Publisert 2017

Les på engelsk


Tidsskrift : PLOS ONE , vol. 12 , 2017

Internasjonale standardnummer :
Trykt : 1932-6203
Elektronisk : 1932-6203

Publikasjonstype : Vitenskapelig artikkel

Bidragsytere : Steppeler, Christina; Sødring, Marianne Sundt; Egelandsdal, Bjørg Tordis; Kirkhus, Bente; Oostindjer, Marije; Alvseike, Ole; Gangsei, Lars Erik; Hovland, Ellen Margrethe; Pierre, Fabrice; Paulsen, Jan Erik

Sak : 4

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Kjetil Aune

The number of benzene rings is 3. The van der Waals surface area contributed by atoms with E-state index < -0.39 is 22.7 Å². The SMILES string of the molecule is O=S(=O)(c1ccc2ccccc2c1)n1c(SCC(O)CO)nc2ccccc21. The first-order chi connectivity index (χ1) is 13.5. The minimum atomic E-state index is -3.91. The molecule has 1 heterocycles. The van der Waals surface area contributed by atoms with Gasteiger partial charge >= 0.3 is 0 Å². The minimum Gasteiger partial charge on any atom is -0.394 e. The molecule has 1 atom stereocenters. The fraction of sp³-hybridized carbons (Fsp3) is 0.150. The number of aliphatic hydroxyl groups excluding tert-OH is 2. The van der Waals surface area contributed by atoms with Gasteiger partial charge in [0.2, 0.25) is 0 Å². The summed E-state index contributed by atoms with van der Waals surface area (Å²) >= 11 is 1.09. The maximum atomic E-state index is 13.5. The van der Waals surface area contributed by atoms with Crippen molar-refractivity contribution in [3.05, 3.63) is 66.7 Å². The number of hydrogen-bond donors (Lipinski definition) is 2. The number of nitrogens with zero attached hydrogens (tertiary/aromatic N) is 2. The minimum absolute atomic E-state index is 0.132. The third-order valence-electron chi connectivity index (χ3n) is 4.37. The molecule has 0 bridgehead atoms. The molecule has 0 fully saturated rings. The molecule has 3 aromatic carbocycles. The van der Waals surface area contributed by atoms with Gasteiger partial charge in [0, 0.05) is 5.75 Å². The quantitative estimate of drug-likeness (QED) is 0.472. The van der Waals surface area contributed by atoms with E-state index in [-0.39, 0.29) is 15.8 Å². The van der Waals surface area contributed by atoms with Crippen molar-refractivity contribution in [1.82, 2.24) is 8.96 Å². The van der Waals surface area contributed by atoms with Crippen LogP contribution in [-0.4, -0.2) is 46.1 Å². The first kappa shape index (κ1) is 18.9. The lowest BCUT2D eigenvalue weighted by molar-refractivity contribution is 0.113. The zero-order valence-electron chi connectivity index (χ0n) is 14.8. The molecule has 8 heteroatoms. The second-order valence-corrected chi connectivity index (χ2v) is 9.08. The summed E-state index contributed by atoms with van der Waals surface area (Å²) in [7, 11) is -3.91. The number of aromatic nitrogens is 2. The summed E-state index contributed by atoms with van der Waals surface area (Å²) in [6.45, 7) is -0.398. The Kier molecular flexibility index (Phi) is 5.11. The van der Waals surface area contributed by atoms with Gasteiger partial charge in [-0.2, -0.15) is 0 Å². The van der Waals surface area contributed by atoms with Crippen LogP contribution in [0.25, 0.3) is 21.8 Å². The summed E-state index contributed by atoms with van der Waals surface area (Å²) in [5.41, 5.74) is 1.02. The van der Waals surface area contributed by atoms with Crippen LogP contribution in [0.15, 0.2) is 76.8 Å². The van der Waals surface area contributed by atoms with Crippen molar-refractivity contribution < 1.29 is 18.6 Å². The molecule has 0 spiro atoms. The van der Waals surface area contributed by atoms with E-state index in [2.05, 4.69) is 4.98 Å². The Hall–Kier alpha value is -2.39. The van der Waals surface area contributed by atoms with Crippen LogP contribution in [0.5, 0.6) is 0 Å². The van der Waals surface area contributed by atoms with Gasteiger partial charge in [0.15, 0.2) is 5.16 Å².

The International Agency for Research on Cancer has classified red meat as “probably carcinogenic to humans” (Group 2A). In mechanistic studies exploring the link between intake of red meat and CRC, heme iron, the pigment of red meat, is proposed to play a central role as a catalyzer of luminal lipid peroxidation and cytotoxicity. In the present work, the novel A/J Min/+ mouse was used to investigate the effects of dietary beef, pork, chicken, or salmon (40% muscle food (dry weight) and 60% powder diet) on Apc-driven intestinal carcinogenesis, from week 3–13 of age. Muscle food diets did not differentially affect carcinogenesis in the colon (flat ACF and tumors). In the small intestine, salmon intake resulted in a lower tumor size and load than did meat from terrestrial animals (beef, pork or chicken), while no differences were observed between the effects of white meat (chicken) and red meat (pork and beef). Additional results indicated that intestinal carcinogenesis was not related to dietary n-6 polyunsaturated fatty acids, intestinal formation of lipid peroxidation products (thiobarbituric acid reactive substances, TBARS), or cytotoxic effects of fecal water on Apc-/+ cells. Notably, the amount of heme reaching the colon appeared to be relatively low in this study. The greatest tumor load was induced by the reference diet RM1, underlining the importance of the basic diets in experimental CRC. The present study in A/J Min/+ mice does not support the hypothesis of a role of red meat in intestinal carcinogenesis.